If we force citizens to save for retirement, we are really saying that, when they reach the state pension age, they will receive a smaller state pension. Means-tests are an almost inevitable consequence of compulsion. If New Zealand really wants to talk about compulsion, then we also need a conversation about how to reduce the age pension by those compulsory savings.
Terms of reference for 2019 Review
There was no mention in the Terms of Reference for the Retirement Commissioner’s 2019 Review of the issues associated with compulsory retirement saving.
The 2019 Review does not therefore need to address this issue. However, if anyone suggests that compulsory retirement saving through an arrangement like Australia’s SG scheme should be part of New Zealand’s framework, we invite them to address the following questions.
Questions New Zealand might need to discuss on compulsory private provision:
What precisely has been the effect of Australia’s SG Tier 2 retirement savings scheme on:
a. Australians’ overall (not just retirement) saving and wealth accumulation patterns?
b. Public policy?
c. Retirees’ income levels?
d. The Australian financial services industry?
e. Households’ business investments?
f. Labour force participation patterns (before and after the state pension age)?
How do the income and asset tests work in Australia (and elsewhere, like Mexico, Chile etc.) and what have been the effects of those tests on Australians’ financial behaviour?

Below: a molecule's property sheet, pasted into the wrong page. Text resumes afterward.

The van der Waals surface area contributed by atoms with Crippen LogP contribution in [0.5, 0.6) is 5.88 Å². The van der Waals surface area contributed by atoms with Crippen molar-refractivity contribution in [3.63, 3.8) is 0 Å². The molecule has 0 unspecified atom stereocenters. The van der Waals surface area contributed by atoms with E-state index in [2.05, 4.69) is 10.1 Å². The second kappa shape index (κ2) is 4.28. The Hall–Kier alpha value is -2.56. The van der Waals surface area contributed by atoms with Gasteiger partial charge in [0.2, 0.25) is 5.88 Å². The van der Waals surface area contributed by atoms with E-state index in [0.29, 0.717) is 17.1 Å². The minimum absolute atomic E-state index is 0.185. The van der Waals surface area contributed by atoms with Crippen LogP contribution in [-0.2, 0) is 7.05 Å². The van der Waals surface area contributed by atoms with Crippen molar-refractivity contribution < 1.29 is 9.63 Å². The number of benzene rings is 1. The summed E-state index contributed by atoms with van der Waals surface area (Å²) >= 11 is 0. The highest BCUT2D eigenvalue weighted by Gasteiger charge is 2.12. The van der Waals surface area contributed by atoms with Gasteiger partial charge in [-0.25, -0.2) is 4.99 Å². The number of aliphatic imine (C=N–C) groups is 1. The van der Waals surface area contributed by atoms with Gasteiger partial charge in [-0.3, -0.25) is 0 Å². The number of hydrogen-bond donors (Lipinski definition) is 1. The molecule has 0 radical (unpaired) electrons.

What lessons might New Zealand draw from the Australian experience?
Is there any international evidence that compulsory Tier 2 savings schemes ‘work’ by increasing overall household savings and by improving the security of retirement income claims against the economy? Why are countries that introduced compulsory Tier 2 schemes now unwinding them?
And what is the impact of compulsory Tier 2 schemes on economic growth and productivity?
This section is based on a submission by Michael Littlewood for the Retirement Commissioner’s 2016 Review: Ageing populations, retirement incomes and public policy: the four ‘first principles’ of policy-making - A submission to the Commission for Financial Capability (accessible here).
See Welfare: Savings Not Taxation, Roger Douglas and Robert McCulloch (2016) accessible here.
In fact, Australia allows access to the compulsory savings before the state pension age. Currently the ‘preservation age’ is age 57, increasing to age 60 by 2024 (see here). This ‘gap’ encourages Australians to retire before the state pension age (currently age 65, increasing to age 67 between 2017 and 2023). The Australian government announced in the 2014 Budget that the state pension age will further increase to age 70 by 2035 (see here).
Australia’s asset-test was toughened from 1 January 2017 (see here). The threshold for the test was raised but the ‘taper rate’ (the reduction in pension for each $A1,000 of assets) was doubled from $A78 a year to $A156. For a home-owning couple, there is now no Age Pension with ‘qualifying assets’ of more than $A816,000.
Averting the Old-Age Crisis – Policies to Protect the Old and Promote Growth (1994) The World Bank accessible here; later refined into a ‘five pillar’ model in Old-Age Support in the 21st Century – the World Bank’s Perspective (2005) by Robert Holzman and Richard Hinz.
“…nearly half the countries have coverage rates below 30%” - from Closing the Coverage Gap – Role of Social Pensions and Other Retirement Income Transfers (2009), Robert Holzman, David Robalino and Noriyuki Takayama (accessible here).